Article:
They are permanent, vibrant, and also economical! You can order a LOT of colors, and each container of dye will color a lot of fabric. A little goes a long way! They are the best dyes to achieve the organic watercolor painting effect from the component colors in the pigment. You can buy quality Procion dyes on Amazon or Dharma Trading Co.
Do You Need Soda Ash to Ice Dye?
A soda ash fixative is required for procion dye to work properly. Soda ash is a mild alkali (similar to baking soda) that can be purchased where you find tie dye supplies. The fixative creates the permanent bond with the fabric.
You will also need to use soda ash for regular tie dye. The easiest method is to pre-soak your fabric in a soda ash and water mixture. A general rule of thumb is to use 1 cup of soda ash per gallon of water, which will be enough for about 10 Adult XL shirts.
If you are dyeing a larger amount of fabric, make sure you increase the cups of soda ash to match the gallons of water for your soda ash solution.
Can You Ice Dye With Other Tie Dye Powder?
Yes, you can! Popular tie dye kits (like Tulip Tie Dye) come with powdered dye pre-measured into squeeze bottles. That powder usually contains dye AND soda ash, so you won’t need to buy soda ash separately. Look for “one step” tie dye or “all-in-one” fabric dye.
I have seen people use a tie dye kit for ice dye projects, and they turn out great! You will definitely get different results if you use professional powder dyes. You will get a brighter watercolor look and the color won’t wash out as when rinsing and washing your fabric.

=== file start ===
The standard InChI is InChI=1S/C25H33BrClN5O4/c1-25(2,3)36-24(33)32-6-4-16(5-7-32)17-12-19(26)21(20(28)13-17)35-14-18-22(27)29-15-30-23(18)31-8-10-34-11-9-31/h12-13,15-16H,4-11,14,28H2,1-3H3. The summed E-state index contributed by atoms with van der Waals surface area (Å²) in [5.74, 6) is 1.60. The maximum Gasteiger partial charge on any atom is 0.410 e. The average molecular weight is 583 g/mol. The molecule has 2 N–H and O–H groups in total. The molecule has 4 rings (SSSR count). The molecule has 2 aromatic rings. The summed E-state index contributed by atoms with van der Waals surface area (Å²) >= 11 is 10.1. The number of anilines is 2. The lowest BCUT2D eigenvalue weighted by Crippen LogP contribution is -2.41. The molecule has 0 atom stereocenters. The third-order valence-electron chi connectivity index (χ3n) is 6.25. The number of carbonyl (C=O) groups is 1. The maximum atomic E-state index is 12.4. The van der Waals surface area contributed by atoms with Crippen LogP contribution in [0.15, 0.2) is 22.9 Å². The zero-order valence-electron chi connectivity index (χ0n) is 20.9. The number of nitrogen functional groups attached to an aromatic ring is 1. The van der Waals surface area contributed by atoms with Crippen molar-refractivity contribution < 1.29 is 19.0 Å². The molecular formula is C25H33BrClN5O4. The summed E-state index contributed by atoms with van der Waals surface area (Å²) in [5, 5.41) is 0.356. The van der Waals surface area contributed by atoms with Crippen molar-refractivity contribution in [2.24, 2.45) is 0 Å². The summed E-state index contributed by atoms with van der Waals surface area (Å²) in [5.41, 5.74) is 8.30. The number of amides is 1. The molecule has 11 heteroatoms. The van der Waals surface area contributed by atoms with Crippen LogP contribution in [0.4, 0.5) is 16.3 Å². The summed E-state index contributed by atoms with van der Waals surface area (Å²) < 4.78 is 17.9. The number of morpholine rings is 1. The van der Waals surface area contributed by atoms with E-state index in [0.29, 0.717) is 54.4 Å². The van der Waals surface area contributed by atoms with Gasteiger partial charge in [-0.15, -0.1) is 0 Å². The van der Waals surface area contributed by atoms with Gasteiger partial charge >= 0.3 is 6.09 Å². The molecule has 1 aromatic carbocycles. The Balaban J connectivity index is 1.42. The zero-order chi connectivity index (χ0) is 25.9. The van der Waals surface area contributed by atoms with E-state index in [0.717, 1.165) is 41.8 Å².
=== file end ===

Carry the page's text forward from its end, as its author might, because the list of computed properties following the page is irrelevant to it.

Do You Need to Pre Wash Fabric for Ice Dye?
Before tie dyeing or ice dyeing, it is recommended that you pre wash your fabric. Use a mild detergent and no fabric softeners. Pre-washing will make sure there are no oils or chemicals in your shirt or fabric that will inhibit the dye from adhering to the fiber content.
How to Ice Dye
This a step-by-step tutorial for using Procion Fiber Reactive dyes. Eliminate the soda ash solution step if you are using one step dyes.
First, set up your work area. Cover your entire work space – I use a large roll of paper or a plastic table cloth. It’s important to wear gloves (rubber gloves are fine) when working with soda ash and fabric dyes. It is recommended to wear a dust mask when working with powdered dyes.
Fold or crumple your shirt in your desired pattern. Secure with rubber bands for a tight pattern. Try a spiral pattern, sunburst pattern, or one of the other patterns from my Tie Dye Patterns post.
I think it is easier to fold or create different patterns when the shirt is damp. You can pre-soak your shirt with water, or do it after you have soaked it in soda ash. Just wring out all of the excess water before you start folding.
Prep your soda ash solution by mixing the powder and hot water in a large container or plastic tub, depending on how many shirts you need to soak. Make sure all of the soda ash is completely dissolved.
I mix my solution in a large plastic bowl or large Ziploc container. If you want to soak a lot of shirts at one time, consider using a bucket or plastic bin.